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      Israel Prepares for 9/11 Number 2

      Eleven years after 9/11, the Israeli Air Force carries out training sessions to prevent a repeat of the catastrophe that struck the US.
      By Tzvi Ben Gedalyahu
      First Publish: 9/10/2012, 7:57 AM

      Attack on Twin Towers9/11
      Attack on Twin Towers9/11
      Israel news photo: Flash 90

      Eleven years after 9/11, the Israeli Air Force has carried out training sessions to prevent a repeat of the catastrophe that struck the United States.

      “Potential aerial attacks are some of the most frightening scenarios that could be imagined,” the IAF website reported. “During the past week, IAF combat squadrons had a row of training sessions, practicing for the real deal and learning how to prevent it.”

      Following the Al Qaeda suicide aerial attacks on New York City’s World Trade Centers’ Twin Towers and on the Pentagon, the IAF said it realized it had to prepare for similar terror threats in Israel.

      More than a decade after nearly 3,000 people were killed in the 9/11 attacks, Air Force combat squadrons stopped their daily routine and took a week to focus on the complexity of aerial attacks.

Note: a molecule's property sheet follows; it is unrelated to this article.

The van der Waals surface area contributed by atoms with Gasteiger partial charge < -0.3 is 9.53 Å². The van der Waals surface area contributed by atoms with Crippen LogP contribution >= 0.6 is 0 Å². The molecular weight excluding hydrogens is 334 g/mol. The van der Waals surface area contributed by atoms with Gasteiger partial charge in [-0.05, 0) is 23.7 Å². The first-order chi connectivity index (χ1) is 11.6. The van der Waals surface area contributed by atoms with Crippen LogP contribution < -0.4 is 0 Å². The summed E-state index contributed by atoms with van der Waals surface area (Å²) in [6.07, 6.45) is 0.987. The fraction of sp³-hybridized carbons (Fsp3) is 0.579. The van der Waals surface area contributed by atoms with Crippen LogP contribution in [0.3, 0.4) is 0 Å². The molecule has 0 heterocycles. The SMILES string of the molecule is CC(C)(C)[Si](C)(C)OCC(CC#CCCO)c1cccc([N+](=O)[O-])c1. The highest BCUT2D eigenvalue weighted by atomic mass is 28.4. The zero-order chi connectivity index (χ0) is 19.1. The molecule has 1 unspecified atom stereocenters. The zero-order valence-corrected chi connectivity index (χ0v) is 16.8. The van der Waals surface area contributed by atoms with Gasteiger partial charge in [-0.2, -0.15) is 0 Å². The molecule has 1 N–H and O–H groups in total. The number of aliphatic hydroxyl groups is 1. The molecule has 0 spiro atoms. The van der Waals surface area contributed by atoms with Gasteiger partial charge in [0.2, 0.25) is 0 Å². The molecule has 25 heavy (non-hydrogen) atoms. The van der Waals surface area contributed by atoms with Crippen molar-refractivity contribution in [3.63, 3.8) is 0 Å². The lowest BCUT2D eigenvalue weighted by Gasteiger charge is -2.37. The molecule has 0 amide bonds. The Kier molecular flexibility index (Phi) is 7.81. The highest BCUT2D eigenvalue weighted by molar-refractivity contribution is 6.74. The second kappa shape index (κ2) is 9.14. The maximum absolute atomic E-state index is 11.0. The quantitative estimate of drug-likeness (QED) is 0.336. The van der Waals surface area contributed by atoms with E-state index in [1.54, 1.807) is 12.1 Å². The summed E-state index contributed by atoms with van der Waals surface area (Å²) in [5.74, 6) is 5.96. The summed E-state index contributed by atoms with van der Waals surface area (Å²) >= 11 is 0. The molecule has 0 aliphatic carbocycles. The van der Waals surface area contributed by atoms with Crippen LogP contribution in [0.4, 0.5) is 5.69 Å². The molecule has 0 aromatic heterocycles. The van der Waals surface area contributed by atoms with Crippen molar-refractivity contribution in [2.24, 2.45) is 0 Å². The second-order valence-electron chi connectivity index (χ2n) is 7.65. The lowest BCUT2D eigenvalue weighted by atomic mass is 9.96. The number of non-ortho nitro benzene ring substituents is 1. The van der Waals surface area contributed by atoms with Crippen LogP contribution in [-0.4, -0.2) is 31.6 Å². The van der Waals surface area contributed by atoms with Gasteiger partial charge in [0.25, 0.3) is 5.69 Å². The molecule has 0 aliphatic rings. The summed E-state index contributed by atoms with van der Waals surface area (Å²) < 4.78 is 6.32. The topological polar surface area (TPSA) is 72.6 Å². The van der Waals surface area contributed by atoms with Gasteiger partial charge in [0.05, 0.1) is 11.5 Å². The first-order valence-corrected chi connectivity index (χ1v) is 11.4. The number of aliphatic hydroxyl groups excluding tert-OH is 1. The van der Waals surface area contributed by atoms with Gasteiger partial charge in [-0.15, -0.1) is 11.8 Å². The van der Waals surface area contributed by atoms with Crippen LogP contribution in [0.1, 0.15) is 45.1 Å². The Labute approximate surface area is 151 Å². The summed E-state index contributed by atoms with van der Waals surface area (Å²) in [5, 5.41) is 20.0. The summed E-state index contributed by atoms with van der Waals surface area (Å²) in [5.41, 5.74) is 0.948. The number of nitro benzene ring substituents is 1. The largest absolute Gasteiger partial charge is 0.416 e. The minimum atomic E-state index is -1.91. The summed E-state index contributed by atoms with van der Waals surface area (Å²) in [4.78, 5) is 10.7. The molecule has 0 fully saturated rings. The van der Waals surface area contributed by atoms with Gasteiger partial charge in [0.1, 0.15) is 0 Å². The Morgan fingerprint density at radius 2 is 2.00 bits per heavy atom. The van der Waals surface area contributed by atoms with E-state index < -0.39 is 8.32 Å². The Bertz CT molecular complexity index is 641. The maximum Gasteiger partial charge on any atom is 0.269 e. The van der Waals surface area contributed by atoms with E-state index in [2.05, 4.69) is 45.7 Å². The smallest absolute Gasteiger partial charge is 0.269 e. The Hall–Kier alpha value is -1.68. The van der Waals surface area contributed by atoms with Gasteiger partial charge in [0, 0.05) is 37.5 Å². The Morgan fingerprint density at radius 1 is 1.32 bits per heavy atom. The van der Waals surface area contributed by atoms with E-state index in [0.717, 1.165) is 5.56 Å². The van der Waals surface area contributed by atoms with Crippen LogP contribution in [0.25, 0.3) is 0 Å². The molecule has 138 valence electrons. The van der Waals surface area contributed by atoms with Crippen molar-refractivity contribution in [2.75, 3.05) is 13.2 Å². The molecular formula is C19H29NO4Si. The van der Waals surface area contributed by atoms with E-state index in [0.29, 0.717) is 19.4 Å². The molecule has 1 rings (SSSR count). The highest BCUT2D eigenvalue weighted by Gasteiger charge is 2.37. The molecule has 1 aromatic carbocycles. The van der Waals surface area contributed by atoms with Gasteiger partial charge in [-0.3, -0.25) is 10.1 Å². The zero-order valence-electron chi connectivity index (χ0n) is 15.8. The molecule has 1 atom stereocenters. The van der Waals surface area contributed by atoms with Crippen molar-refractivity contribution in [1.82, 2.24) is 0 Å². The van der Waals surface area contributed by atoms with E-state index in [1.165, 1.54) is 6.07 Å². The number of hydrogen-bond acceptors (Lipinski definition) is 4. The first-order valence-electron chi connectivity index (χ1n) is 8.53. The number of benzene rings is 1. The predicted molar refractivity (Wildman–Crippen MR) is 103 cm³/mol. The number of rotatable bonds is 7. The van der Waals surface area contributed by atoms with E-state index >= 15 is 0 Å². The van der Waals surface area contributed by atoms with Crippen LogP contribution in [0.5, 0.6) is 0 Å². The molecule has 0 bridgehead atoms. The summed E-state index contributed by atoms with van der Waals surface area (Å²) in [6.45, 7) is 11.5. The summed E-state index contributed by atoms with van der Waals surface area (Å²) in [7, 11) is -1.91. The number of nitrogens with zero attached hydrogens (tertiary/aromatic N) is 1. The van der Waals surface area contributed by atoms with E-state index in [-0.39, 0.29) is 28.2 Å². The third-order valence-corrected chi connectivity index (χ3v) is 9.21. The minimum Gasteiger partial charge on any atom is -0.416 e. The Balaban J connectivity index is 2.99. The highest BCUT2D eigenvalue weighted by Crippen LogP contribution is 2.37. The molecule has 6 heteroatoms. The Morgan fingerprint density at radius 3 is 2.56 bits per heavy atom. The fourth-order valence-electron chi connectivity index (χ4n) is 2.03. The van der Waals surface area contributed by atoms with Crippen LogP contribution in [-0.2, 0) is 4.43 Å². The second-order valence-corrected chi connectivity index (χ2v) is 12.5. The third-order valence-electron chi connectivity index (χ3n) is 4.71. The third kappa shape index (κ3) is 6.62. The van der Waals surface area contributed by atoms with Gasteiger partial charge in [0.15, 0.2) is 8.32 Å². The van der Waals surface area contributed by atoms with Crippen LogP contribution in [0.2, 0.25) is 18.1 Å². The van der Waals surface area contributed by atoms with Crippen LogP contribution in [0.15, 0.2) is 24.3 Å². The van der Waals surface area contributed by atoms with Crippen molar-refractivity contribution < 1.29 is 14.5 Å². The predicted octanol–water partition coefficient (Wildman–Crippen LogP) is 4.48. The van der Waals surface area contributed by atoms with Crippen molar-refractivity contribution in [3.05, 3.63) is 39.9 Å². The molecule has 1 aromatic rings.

"During this practice, the pilots face a civilian aircraft that does not respond to the communication device, a hostile UAV collecting intelligence, and a helicopter landing forces in our territory. They need to know how to handle these kinds of situations,” explained First Lieutenant Ronen, instruction officer of the "Defenders of the South" squadron, who is responsible for the squadron's training.

      "Although we fly in certain layouts during our daily routine, we practice identifying civilian or enemy aircrafts that invade our aerial territory and threaten Israeli skies,” he added.

      The training is meant for combat squadrons, but other squadrons participate as well - Red Formations - squadrons who simulate enemy forces.

      The Boeing 707 of the "Desert Giants" simulated a civilian cargo plane that went off course. In this situation, the pilots had to give a second thought before intercepting the plane.

      "In the aerial battle situations we usually practice, we know that our aim is to drop the airplane. But when we're dealing with a plane filled with passengers, intercepting isn't always the better option. That's why the dilemmas are challenging no less than the mission itself,” said Ronen.